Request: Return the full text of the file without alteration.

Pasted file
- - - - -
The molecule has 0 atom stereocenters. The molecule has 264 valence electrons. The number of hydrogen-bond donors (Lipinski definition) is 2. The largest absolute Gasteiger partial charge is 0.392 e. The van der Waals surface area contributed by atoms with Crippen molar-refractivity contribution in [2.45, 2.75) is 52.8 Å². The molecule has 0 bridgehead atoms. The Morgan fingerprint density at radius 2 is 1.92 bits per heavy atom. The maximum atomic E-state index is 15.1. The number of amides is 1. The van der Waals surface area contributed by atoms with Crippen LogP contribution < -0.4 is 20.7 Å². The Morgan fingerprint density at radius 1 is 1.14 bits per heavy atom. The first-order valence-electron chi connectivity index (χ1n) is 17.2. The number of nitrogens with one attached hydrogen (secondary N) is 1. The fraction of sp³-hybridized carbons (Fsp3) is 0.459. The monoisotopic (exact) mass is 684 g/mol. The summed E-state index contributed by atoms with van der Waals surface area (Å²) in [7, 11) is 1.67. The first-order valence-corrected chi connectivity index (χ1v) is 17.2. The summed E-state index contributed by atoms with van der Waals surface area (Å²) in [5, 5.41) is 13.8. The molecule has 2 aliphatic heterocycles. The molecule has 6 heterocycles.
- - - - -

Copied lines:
The molecule has 0 atom stereocenters. The molecule has 264 valence electrons. The number of hydrogen-bond donors (Lipinski definition) is 2. The largest absolute Gasteiger partial charge is 0.392 e. The van der Waals surface area contributed by atoms with Crippen molar-refractivity contribution in [2.45, 2.75) is 52.8 Å². The molecule has 0 bridgehead atoms. The Morgan fingerprint density at radius 2 is 1.92 bits per heavy atom. The maximum atomic E-state index is 15.1. The number of amides is 1. The van der Waals surface area contributed by atoms with Crippen LogP contribution < -0.4 is 20.7 Å². The Morgan fingerprint density at radius 1 is 1.14 bits per heavy atom. The first-order valence-electron chi connectivity index (χ1n) is 17.2. The number of nitrogens with one attached hydrogen (secondary N) is 1. The fraction of sp³-hybridized carbons (Fsp3) is 0.459. The monoisotopic (exact) mass is 684 g/mol. The summed E-state index contributed by atoms with van der Waals surface area (Å²) in [7, 11) is 1.67. The first-order valence-corrected chi connectivity index (χ1v) is 17.2. The summed E-state index contributed by atoms with van der Waals surface area (Å²) in [5, 5.41) is 13.8. The molecule has 2 aliphatic heterocycles. The molecule has 6 heterocycles.